Posts Tagged ‘Joseph Mydell’

Though it’s still set in the 50’s, but relocated to the US, the moral message of Tony Kushner’s adaptation of Swiss playwright Friedrich Durrenmatt’s play seem very now. Though it’s a long evening, I really enjoyed it.

The North Eastern US town of Slurry is down on its luck. Factories have closed, jobs are hard to get and no-one has money to spend, but the world’s richest woman, Claire Zachanassian, is about to return home, and expectations are high. She has a track record of philanthropy, traveling the world scattering money as she goes. She also seems to collects husbands along the way. Trains no longer stop at Slurry, but she makes sure hers does.

It isn’t long before she offers an extraordinary sum – one billion dollars – to the town and its people, but there are conditions. People start spending, running up credit with willing retailers, and the town makes expensive plans. There’s a sense of anticipation, even though the price would be very high indeed, particularly for her old flame Alfred. Finally a meeting is called where the residents will vote on whether to accept the money, and therefore accept and implement her demands. Claire looks on, in control, vengeance on her mind.

Director Jeremy Herrin has resources only the NT could provide – a cast of twenty-eight, five musicians, a choir, children and supernumeraries. Designer Vicki Mortimer conjures up a railway station, town hall, shops, homes and a forest, with excellent period costumes by Moritz Junge and superb lighting from Paule Constable. Paul Englishby’s jazz infused score adds much to the period feel and atmosphere.

Hugo Weaving is superb as Alfred, with a huge physical presence and a pitch perfect vocal tone and accent. Lesley Manville plays Claire brilliantly, ice cool, determined, vindictive and unforgiving. They are surrounded by a terrific ensemble that includes luxury casting like Nicholas Woodeson as the Mayor, Sara Kestelman as the school principal and Joseph Mydell as the church minister.

They seem to have cut it considerably during previews, but it’s still too long at 3.5 hours, albeit with two intervals. That said, it’s a wonderful production which in my view has to be seen. The story of a town that sells its soul to the devil in a Faustian pact with the richest woman in the world proves timeless. As it is, was and forever will be, there’s nothing people won’t do for money.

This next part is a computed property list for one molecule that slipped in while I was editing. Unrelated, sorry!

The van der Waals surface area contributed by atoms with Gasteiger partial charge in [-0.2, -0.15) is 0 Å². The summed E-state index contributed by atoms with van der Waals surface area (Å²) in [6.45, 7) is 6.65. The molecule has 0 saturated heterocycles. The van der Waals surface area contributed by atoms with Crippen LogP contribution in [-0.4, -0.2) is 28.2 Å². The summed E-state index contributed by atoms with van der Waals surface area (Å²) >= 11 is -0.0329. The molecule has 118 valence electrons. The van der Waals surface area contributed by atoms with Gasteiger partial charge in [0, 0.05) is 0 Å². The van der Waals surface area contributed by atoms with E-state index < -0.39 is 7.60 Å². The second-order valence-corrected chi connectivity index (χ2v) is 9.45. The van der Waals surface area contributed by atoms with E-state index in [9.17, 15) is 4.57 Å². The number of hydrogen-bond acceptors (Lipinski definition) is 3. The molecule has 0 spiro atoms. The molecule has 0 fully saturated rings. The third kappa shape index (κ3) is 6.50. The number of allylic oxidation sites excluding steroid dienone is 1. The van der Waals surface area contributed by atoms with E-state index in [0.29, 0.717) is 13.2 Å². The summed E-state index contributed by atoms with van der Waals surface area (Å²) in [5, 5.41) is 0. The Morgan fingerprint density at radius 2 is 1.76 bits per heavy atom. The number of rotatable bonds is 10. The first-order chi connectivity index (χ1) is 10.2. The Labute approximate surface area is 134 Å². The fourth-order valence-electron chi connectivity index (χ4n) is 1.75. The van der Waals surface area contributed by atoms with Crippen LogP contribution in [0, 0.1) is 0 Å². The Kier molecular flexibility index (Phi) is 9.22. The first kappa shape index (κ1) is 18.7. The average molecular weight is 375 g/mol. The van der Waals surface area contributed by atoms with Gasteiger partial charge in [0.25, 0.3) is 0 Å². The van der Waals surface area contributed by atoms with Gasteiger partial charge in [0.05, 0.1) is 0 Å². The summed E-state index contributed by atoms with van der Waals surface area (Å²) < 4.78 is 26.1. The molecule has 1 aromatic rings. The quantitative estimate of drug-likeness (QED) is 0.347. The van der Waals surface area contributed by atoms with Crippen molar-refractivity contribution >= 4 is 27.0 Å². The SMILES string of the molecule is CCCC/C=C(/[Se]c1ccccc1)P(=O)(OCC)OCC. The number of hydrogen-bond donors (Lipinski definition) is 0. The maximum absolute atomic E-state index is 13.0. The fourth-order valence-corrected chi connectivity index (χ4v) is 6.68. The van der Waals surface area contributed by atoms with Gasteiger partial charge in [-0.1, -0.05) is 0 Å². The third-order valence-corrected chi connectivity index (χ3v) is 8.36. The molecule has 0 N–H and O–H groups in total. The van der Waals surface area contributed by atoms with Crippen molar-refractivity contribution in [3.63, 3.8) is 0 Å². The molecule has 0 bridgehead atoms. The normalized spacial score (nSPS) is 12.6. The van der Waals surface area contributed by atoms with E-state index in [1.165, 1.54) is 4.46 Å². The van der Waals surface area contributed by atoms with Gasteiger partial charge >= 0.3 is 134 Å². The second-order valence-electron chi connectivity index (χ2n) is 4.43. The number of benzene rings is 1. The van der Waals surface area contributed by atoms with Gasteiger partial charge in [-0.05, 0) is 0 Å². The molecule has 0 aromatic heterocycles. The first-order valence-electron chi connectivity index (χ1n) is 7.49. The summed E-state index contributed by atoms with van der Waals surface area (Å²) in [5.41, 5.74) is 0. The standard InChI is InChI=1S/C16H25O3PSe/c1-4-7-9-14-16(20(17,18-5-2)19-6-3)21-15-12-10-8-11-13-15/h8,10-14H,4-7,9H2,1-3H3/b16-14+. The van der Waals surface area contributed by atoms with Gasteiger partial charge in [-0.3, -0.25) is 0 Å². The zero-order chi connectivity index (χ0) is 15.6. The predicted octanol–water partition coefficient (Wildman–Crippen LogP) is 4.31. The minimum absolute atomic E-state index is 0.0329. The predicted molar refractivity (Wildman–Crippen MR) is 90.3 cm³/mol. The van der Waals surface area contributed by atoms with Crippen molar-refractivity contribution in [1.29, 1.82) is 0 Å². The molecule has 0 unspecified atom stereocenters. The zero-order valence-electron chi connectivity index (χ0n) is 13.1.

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If you take out the two operas, the three foreign language productions, the deconstruction and the filleted three-hander, I think this is my 12th Hamlet. Simon Godwin’s bold and brilliant staging, with a mesmerising performance by Paapa Essiedu, may well be the best of them. I regretted not going to Stratford to see it, but now I don’t, because it’s particularly thrilling to see it at the Hackney Empire amongst an enraptured young and diverse audience.

It’s an African Denmark, colourful and throbbing with music and life, which works brilliantly. It serves the play well, adding some magic, but no gimmicks. So many scenes are superbly staged it’s hard to know where to begin. It gets off to a great start at Hamlet’s graduation ceremony, emphasising his youth and the likely effect of this on his grief at losing his dad and anger at his mother’s swift re-marriage. His confrontations with a cool Claudius are particularly spikey and the resentment of his mother palpable. As the play progresses, we get a superb play-within-the-play, Polonius’ death deftly handled, Ophelia’s grief heartbreaking, a wonderful grave digging scene and a thrilling fight between Hamlet and Laertes using double sticks. Godwin hardly puts a foot wrong and I felt I was hearing the verse afresh with new emphasis and intonation.